Browse Prior Art Database

Internet name domains (RFC0799)

IP.com Disclosure Number: IPCOM000003848D
Original Publication Date: 1981-Sep-01
Included in the Prior Art Database: 2000-Sep-13
Document File: 5 page(s) / 14K

Publishing Venue

Internet Society Requests For Comment (RFCs)

Related People

D.L. Mills: AUTHOR

Abstract

In the long run, it will not be practicable for every internet host to include all internet hosts in its name-address tables. Even now, with over four hundred names and nicknames in the combined ARPANET-DCNET tables, this has become awkward. Some sort of hierarchical name-space partitioning can easily be devised to deal with this problem; however, it has been wickedly difficult to find one compatible with the known mail systems throughout the community. The one proposed here is the product of several discussions and meetings and is believed both compatible with existing systems and extensible for future systems involving thousands of hosts.

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Network Working Group D. L. Mills

Request for Comments: 799 COMSAT Laboratories

September 1981

Internet Name Domains

1. Introduction

In the long run, it will not be practicable for every internet

host to include all internet hosts in its name-address tables. Even

now, with over four hundred names and nicknames in the combined

ARPANET-DCNET tables, this has become awkward. Some sort of

hierarchical name-space partitioning can easily be devised to deal

with this problem; however, it has been wickedly difficult to find one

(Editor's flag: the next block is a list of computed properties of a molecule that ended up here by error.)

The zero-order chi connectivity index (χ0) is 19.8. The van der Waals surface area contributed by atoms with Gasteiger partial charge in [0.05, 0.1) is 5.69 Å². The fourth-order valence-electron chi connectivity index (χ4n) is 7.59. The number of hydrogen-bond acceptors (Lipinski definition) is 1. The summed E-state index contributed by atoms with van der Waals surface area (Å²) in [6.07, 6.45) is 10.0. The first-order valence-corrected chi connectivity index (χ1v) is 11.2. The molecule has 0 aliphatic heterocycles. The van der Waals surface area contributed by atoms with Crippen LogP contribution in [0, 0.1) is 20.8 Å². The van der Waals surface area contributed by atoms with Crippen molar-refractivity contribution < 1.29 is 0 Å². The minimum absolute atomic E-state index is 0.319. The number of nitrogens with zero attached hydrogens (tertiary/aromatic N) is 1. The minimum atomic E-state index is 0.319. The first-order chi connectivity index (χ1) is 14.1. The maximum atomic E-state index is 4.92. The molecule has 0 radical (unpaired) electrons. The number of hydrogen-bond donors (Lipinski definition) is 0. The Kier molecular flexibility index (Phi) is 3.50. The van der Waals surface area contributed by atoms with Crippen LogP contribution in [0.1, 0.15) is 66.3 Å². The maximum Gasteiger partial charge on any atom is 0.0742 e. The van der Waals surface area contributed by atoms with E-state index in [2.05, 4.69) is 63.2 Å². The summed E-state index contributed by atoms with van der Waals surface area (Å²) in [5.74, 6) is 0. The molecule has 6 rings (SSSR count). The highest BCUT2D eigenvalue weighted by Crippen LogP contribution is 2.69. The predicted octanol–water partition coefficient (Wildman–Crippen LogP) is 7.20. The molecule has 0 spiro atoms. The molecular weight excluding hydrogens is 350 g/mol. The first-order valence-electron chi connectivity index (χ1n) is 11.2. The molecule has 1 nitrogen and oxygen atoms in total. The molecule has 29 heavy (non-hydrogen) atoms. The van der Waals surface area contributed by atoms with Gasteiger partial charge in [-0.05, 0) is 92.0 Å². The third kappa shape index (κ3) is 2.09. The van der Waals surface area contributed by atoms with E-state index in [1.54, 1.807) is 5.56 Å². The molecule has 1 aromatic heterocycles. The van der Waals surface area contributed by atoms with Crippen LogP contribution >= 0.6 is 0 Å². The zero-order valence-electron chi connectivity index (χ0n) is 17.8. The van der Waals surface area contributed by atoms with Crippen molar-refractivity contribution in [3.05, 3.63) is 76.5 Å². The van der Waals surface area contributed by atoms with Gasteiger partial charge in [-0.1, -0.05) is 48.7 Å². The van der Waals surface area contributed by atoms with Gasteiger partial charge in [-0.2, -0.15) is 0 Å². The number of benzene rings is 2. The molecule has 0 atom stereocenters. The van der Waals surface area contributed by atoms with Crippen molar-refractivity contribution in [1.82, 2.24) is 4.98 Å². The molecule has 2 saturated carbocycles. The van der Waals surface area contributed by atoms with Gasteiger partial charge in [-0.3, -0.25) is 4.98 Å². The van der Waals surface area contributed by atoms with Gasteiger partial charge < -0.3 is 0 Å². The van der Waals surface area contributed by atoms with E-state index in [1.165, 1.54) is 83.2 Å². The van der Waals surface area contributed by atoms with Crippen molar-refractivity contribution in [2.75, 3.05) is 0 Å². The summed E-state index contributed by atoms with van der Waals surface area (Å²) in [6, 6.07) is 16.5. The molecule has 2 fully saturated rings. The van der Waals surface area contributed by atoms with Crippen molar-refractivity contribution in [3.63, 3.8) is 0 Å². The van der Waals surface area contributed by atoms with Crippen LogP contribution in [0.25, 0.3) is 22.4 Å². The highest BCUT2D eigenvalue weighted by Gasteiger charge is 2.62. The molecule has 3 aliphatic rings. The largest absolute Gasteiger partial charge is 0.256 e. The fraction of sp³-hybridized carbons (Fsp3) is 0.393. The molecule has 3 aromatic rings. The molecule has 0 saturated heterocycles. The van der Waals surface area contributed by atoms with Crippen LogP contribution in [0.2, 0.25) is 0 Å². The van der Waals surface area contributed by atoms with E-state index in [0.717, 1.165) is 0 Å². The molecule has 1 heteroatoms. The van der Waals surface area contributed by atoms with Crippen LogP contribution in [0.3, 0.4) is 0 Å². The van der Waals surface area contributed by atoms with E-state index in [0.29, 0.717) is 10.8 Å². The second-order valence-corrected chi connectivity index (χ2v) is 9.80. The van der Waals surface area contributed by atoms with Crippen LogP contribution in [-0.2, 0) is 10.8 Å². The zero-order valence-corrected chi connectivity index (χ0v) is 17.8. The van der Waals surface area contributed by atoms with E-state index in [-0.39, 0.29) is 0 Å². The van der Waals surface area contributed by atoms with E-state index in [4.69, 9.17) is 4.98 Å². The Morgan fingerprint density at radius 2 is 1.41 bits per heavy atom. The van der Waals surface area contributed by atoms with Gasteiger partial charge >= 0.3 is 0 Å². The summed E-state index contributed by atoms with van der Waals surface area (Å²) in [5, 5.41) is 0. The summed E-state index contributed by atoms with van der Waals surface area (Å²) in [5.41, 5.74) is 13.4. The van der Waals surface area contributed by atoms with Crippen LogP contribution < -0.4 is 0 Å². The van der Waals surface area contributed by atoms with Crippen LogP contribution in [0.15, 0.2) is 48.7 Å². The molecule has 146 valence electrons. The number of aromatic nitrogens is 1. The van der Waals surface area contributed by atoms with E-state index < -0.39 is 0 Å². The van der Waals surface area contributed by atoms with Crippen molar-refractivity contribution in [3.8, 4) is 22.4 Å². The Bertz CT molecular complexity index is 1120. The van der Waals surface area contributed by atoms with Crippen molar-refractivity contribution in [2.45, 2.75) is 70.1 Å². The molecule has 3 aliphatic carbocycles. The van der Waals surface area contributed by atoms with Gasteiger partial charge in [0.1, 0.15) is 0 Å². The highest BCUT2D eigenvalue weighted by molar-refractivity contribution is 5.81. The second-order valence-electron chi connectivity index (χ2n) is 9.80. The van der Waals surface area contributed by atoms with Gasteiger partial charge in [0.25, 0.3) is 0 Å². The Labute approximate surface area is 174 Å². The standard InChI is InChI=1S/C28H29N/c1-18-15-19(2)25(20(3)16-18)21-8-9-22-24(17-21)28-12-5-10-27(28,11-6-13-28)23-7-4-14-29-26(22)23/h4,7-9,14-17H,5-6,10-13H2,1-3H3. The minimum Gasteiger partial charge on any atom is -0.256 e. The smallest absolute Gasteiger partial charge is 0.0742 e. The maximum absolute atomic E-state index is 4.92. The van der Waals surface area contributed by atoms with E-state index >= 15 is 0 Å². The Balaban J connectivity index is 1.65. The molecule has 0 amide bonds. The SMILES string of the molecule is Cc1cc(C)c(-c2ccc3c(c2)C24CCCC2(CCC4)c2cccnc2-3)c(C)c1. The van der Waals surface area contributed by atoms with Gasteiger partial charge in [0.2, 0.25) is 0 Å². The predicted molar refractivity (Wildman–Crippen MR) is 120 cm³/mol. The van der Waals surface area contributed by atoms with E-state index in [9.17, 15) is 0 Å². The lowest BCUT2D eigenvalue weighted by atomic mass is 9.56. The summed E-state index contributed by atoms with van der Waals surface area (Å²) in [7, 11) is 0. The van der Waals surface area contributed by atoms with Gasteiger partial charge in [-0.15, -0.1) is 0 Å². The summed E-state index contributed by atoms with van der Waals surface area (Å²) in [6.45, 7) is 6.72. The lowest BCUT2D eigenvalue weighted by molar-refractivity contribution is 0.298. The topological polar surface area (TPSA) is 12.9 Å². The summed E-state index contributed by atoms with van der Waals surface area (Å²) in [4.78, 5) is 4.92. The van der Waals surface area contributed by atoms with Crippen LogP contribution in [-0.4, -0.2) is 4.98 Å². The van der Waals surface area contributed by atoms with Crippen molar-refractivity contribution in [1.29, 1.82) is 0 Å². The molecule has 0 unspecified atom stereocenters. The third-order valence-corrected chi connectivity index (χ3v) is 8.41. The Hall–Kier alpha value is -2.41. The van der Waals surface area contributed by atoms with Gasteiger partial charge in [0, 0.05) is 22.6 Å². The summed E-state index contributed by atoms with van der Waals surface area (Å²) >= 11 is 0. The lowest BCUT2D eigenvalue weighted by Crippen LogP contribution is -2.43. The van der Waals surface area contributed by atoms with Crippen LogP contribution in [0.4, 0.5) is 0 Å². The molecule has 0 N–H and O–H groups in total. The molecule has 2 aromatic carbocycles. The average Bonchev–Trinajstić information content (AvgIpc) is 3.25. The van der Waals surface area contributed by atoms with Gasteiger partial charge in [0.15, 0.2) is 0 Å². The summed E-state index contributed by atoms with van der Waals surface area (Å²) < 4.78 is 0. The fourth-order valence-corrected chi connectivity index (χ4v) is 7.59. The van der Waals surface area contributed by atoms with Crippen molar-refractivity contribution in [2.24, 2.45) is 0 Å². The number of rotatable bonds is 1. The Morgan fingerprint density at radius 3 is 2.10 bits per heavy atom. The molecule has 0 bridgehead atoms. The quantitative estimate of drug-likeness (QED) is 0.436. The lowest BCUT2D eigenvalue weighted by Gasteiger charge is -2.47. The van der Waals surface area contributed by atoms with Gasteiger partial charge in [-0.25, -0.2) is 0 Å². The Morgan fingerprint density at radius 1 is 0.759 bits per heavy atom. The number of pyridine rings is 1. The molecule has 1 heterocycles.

compatible with the known mail systems throughout the community. The

one proposed here is the product of several discussions and meetings

and is believed both compatible with existing systems and extensible

for future systems involving thousands of hosts.

2. General Topology

We first observe that every internet host is uniquely identified

by one or more 32-bit internet addresses and that the entire system is

fully connected. For the moment, the issue of protocol compatibility

will be ignored, so that all hosts can be assumed MTP-competent. We

next impose a topological covering on the space of all internet

addresses with a set of so-called name domains. In the natural model,

name domains would correspond to institutions such as ARPA, UCL and

COMSAT, and would not be necessarily disjoint or complete. While in

principle name domains could be hierarchically structured, we will

assume in the following only a single-level structure.

Every name domain is associated with one or more internet

processes called mail forwarders and the name of that domain is the

name for any of these processes. Each forwarder process for a

particular domain is expected to maintain duplicate name-address

tables containing the names of all hosts in its domain and, in

addition, the name of at least one forwarder process for every other

domain. Forwarder processes may be replicated in the interests of

robustness; however, the resulting complexities in addressing and

routing will not be discussed further here. A particular internet

host may support a number of forwarder processes and their collective

names represent nicknames for that host, in addition to any other

names that host may have. In the following an internet host

supporting one or more forwarder proceses will be called simply a

forwarder.

Every host is expected to maintain name-address tables including

the names of at least one forwarder for every

Internet Name Domains PAGE 2

domain together with additional hosts a...